Charaka Samhita (English translation)

by Shree Gulabkunverba Ayurvedic Society | 1949 | 81,637 words | ISBN-13: 9788176370813

The English translation of the Charaka Samhita (by Caraka) deals with Ayurveda (also ‘the science of life’) and includes eight sections dealing with Sutrasthana (general principles), Nidanasthana (pathology), Vimanasthana (training), Sharirasthana (anatomy), Indriyasthana (sensory), Cikitsasthana (therapeutics), Kalpasthana (pharmaceutics) and Sidd...

Chapter 24 - The Blood derived through Systematic Regimen (Vidhi-shonita)

1. We shall now expound the chapter entitled “The Blood derived through Systematic Regimen (Vidhi-shonitavidhiśoṇita).”

2. Thus declared the worshipful Atreya.

The Blood Derived From A Regimen Is Pure

3. That blood (shonita) in the body is pure, which is derived from the observance of the systematic regimen that has been already described with reference to homologation, elime, season and habituation.

The Advantages of the Pure Blood

4. The pure blood (Vishuddhaviśuddha) so derived invests the person with strength, complexion, happiness and long life. Verily, life is upheld by blood (Shonita—śoṇita).

The Etiology of Blood Vitiation

5-10. The blood (shonita) gets vitiated by the following factors—The use of vitiated, very acute and hot wines or similar intoxicants, ths excessive use of salts and alkalis, acid and pungent articles, the use of horse-gram, black gram, lablab, til and til oil; or common yam, garden radish etc., and all varieties of greens; the use of the flesh of aquatic, wetland, terricolous and “tearer group” of animals, the use of curds, sour conjee, whey, vinegar and Sura and Sauviraka wines, the use of such articles as are incompatible or have gone soft or are foul smelling; sleeping in the day having eaten liquid, unctuous and heavy foods; indulgence in over-eating and anger, exposure to heat of the sun and the fire, suppressing the urge for vomiting, and not practising depletion of blood at the proper season; fatigue, injury, grief, predigestion-meal, eating on loaded stomach and the natural tendency of the autumnal season.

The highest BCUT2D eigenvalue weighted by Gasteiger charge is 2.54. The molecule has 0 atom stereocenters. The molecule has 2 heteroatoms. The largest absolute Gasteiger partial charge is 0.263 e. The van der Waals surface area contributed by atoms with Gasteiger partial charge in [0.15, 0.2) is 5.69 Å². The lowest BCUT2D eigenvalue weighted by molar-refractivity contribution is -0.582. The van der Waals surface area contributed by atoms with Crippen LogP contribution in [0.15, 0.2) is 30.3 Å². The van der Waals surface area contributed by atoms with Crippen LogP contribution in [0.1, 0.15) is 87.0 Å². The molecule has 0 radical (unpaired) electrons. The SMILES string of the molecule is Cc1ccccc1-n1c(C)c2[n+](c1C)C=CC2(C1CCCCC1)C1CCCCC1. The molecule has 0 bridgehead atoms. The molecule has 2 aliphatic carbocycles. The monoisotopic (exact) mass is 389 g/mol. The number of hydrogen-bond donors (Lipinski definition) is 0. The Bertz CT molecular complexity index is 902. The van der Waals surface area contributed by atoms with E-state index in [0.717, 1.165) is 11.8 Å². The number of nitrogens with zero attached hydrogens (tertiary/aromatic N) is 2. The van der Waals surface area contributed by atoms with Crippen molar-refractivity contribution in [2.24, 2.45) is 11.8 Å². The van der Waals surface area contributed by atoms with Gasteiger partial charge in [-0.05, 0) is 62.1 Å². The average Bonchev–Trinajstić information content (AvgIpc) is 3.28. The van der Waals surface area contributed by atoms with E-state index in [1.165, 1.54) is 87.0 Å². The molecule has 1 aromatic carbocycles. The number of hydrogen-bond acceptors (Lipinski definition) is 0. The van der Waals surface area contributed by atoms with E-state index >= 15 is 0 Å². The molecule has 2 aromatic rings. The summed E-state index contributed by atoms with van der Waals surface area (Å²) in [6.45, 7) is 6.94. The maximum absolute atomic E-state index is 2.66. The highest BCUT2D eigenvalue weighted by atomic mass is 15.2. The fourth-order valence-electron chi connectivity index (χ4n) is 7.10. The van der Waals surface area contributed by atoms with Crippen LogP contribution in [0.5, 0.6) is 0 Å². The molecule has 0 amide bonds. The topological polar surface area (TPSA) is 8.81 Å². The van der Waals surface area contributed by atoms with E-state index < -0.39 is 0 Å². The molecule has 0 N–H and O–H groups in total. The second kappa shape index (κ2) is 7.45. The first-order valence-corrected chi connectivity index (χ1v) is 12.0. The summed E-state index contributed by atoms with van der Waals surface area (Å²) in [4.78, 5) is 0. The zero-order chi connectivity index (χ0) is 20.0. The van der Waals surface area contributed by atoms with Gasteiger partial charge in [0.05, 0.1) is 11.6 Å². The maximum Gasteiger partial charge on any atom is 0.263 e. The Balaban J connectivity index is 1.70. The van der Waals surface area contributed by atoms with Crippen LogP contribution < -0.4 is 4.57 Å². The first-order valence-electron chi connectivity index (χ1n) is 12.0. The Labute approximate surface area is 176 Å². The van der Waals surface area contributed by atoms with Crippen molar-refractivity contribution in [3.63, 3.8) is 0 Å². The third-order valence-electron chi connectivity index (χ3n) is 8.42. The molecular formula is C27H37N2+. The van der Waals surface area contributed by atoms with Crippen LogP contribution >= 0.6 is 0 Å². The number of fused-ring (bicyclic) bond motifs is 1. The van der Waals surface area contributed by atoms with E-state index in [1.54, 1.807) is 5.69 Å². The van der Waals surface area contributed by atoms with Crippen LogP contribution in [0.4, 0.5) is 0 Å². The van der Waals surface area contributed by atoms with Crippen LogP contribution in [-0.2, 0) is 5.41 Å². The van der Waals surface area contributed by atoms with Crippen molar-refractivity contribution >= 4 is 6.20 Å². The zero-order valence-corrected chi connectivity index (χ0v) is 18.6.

The Blood-Born Diseases

11-16. As a result, various kinds of blood-born diseases occur:—sores in the mouth, injected condition of the eyes, stink-nose, halitosis, Gulma, mouth disease, acute spreading affections, hemothermia, sleepiness, abscess, hematuria, menorrhagia, rheumatic condition, discoloration, asthenia of the digestive fire, excessive thirst, heaviness of limbs, burning, prostration, anorexia, headache, misdigestion of food and drink, bitter and acid eructations, exhaustion, excessive irritability, delusion of understanding, saline taste in the mouth, excessive perspiration, fetor of the body, intoxication, tremors, aphonia, torpor, hypersomnia, frequent attacks of faintness, pruritus, boils, wheals, pimples, dermatosis, rashes and similar disorders: all theses diseases are to be known as dependent on the condition of the blood.